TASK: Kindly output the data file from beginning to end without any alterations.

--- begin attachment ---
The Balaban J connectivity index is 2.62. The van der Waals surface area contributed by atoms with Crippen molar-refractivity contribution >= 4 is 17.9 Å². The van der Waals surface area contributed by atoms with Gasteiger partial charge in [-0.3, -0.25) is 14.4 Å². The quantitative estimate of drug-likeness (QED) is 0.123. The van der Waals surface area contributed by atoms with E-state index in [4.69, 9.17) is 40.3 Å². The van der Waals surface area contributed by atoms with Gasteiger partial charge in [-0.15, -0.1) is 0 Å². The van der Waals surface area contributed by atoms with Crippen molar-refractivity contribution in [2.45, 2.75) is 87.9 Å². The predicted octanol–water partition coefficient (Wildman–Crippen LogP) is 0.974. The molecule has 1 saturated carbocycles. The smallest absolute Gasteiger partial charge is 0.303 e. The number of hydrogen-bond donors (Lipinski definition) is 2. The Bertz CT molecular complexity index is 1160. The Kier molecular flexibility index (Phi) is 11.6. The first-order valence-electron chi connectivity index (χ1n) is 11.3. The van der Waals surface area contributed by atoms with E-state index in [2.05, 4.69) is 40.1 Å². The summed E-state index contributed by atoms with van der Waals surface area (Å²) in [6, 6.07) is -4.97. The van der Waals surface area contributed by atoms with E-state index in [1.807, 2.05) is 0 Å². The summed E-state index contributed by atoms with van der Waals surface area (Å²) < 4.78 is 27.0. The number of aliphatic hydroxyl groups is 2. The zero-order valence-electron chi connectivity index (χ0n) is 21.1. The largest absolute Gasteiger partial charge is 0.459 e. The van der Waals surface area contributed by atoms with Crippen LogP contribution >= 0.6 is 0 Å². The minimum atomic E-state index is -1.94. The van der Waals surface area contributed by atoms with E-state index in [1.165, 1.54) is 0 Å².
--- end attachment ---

The Balaban J connectivity index is 2.62. The van der Waals surface area contributed by atoms with Crippen molar-refractivity contribution >= 4 is 17.9 Å². The van der Waals surface area contributed by atoms with Gasteiger partial charge in [-0.3, -0.25) is 14.4 Å². The quantitative estimate of drug-likeness (QED) is 0.123. The van der Waals surface area contributed by atoms with E-state index in [4.69, 9.17) is 40.3 Å². The van der Waals surface area contributed by atoms with Gasteiger partial charge in [-0.15, -0.1) is 0 Å². The van der Waals surface area contributed by atoms with Crippen molar-refractivity contribution in [2.45, 2.75) is 87.9 Å². The predicted octanol–water partition coefficient (Wildman–Crippen LogP) is 0.974. The molecule has 1 saturated carbocycles. The smallest absolute Gasteiger partial charge is 0.303 e. The number of hydrogen-bond donors (Lipinski definition) is 2. The Bertz CT molecular complexity index is 1160. The Kier molecular flexibility index (Phi) is 11.6. The first-order valence-electron chi connectivity index (χ1n) is 11.3. The van der Waals surface area contributed by atoms with E-state index in [2.05, 4.69) is 40.1 Å². The summed E-state index contributed by atoms with van der Waals surface area (Å²) in [6, 6.07) is -4.97. The van der Waals surface area contributed by atoms with E-state index in [1.807, 2.05) is 0 Å². The summed E-state index contributed by atoms with van der Waals surface area (Å²) < 4.78 is 27.0. The number of aliphatic hydroxyl groups is 2. The zero-order valence-electron chi connectivity index (χ0n) is 21.1. The largest absolute Gasteiger partial charge is 0.459 e. The van der Waals surface area contributed by atoms with Crippen LogP contribution >= 0.6 is 0 Å². The minimum atomic E-state index is -1.94. The van der Waals surface area contributed by atoms with E-state index in [1.165, 1.54) is 0 Å².